What got you into travel?

At first I didn’t understand why all of my friends in New York were so keen on traveling. I thought it was expensive and inconvenient. Then I stumbled upon Rick Steves’ blog and I learned to travel efficiently (now I travel with only one carry-on bag irrespective of where I’m going and how long I’ll be gone for). I also stumbled on the ThePointsGuy where I learned how to utilize miles to travel, and that’s what tipped the scale. Now I’m addicted to collecting points. It’s a game to see how many flights I can get for free (although technically it’s not 100% free, you do have to pay taxes…).

With Erika, I’ve traveled to all 50 states and the current goal is to visit 100 countries before I turn 40.

What was the reason you started ErikaWithAK?

At first Erika and I just wanted to capture our travel stories, but then we had a better idea. We decided we could add more value by not only sharing our stories, but also the stories of fellow travelers around the world. It seemed that there were very few sites that provided a forum for amateur travel writers to share their experiences.

ErikaWithAK also brings together Erika’s and my separate interests. For me, it’s technology; for Erika, it’s writing.

What do you like to do in New York?

I enjoy exploring new neighborhoods in Manhattan, especially on my scooter. I’m currently in the process of building a scooter gang. It’s going to be called either Gangs of New York or Hell’s Angels – oh wait, both of those are taken (laughs)! As you can tell, we still need a name, but we have four members already and it’s growing. I think adult scooting is highly underrated – I wish more adults would partake in this sport.


Abhinav’s Scooter Gang

Everyone’s welcome to join our gang. I would just note that these are not electric scooters, which are illegal to ride on NYC sidewalks.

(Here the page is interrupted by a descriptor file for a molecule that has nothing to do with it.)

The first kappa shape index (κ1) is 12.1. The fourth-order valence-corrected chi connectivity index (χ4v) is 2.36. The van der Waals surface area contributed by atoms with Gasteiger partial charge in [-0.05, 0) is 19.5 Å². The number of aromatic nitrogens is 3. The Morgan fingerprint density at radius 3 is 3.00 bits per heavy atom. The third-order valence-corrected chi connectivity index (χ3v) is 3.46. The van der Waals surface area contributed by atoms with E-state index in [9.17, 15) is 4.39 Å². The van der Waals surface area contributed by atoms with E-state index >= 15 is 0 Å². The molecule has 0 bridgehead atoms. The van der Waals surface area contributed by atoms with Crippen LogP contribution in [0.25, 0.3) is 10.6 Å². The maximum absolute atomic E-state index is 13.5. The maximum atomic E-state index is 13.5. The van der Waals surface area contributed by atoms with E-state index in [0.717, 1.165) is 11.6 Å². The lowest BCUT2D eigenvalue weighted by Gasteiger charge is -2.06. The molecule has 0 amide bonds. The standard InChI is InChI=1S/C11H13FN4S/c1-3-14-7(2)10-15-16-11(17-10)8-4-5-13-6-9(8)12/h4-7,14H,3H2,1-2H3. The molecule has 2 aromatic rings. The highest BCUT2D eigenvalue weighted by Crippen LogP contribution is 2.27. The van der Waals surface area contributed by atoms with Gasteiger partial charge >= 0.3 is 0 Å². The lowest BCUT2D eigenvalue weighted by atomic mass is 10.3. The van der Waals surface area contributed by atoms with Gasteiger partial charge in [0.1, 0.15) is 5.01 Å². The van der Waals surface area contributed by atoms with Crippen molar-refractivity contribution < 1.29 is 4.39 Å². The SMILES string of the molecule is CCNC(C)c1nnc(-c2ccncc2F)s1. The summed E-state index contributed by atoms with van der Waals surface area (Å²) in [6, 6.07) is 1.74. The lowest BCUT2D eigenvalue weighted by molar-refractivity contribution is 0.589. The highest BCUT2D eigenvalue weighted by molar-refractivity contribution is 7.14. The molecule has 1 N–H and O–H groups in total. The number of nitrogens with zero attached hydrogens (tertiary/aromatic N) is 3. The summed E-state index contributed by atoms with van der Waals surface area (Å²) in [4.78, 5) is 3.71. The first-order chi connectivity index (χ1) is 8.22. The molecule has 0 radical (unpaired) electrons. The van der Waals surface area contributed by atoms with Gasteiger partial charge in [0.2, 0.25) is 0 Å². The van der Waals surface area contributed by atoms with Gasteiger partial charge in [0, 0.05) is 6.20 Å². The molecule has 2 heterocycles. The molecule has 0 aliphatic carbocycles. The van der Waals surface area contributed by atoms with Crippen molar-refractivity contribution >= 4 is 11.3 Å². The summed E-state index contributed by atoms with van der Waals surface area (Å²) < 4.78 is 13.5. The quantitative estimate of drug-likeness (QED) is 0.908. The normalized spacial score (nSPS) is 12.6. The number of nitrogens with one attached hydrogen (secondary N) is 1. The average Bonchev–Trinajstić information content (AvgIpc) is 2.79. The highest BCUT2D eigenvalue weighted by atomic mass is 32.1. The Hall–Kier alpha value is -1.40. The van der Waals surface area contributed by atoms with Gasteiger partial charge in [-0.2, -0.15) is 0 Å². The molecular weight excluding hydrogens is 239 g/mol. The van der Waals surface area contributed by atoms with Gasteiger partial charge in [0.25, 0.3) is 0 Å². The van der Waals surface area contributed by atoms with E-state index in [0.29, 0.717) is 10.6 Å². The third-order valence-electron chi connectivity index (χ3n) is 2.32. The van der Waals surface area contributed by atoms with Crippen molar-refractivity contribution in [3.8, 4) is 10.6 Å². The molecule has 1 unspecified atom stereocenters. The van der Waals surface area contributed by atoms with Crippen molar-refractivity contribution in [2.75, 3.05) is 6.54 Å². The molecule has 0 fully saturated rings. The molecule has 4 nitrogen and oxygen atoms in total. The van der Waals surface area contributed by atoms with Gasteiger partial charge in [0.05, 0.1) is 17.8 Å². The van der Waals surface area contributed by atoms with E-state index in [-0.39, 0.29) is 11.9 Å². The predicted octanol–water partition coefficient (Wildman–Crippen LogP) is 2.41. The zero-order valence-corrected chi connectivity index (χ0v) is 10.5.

How did you get into scooting?

I love to snowboard, but I can’t snowboard all year long. I also can’t ride a motorcycle in NYC since every cabdriver here is freakin’ crazy (laughs). Scooting is perfect because it feels like a combination of biking and snowboarding.

What was your best snowboarding trip?

Jackson Hole, Wyoming. It was the most exciting, but also the scariest. Some of the trails are very steep and it’s especially difficult to snowboard on heavily-powdered slopes. My board was meant to be ridden on icy, east coast conditions, so it was even more challenging. Nonetheless, the experience was amazing and the views there are spectacular.


Abhinav Snowboarding at Jackson Hole

Fun fact, I was looking up snowboarding in the Himalayas and one of the websites I found said you should only snowboard there if you can outrun a snow leopard. I thought that was hoot. I guess I’ll have to hire an Olympic sprinter to teach me the proper technique for winning a race with a leopard!

Any financial tips for our readers?

Always pay your credit card bills every week, not every month. Your statement closing balance gets reported to the credit agencies and you want to keep the credit utilization percentage as low as possible since it is a key factor in your credit score.

Also, always try to use a credit card with no foreign transaction fees and a debit card with no ATM fees.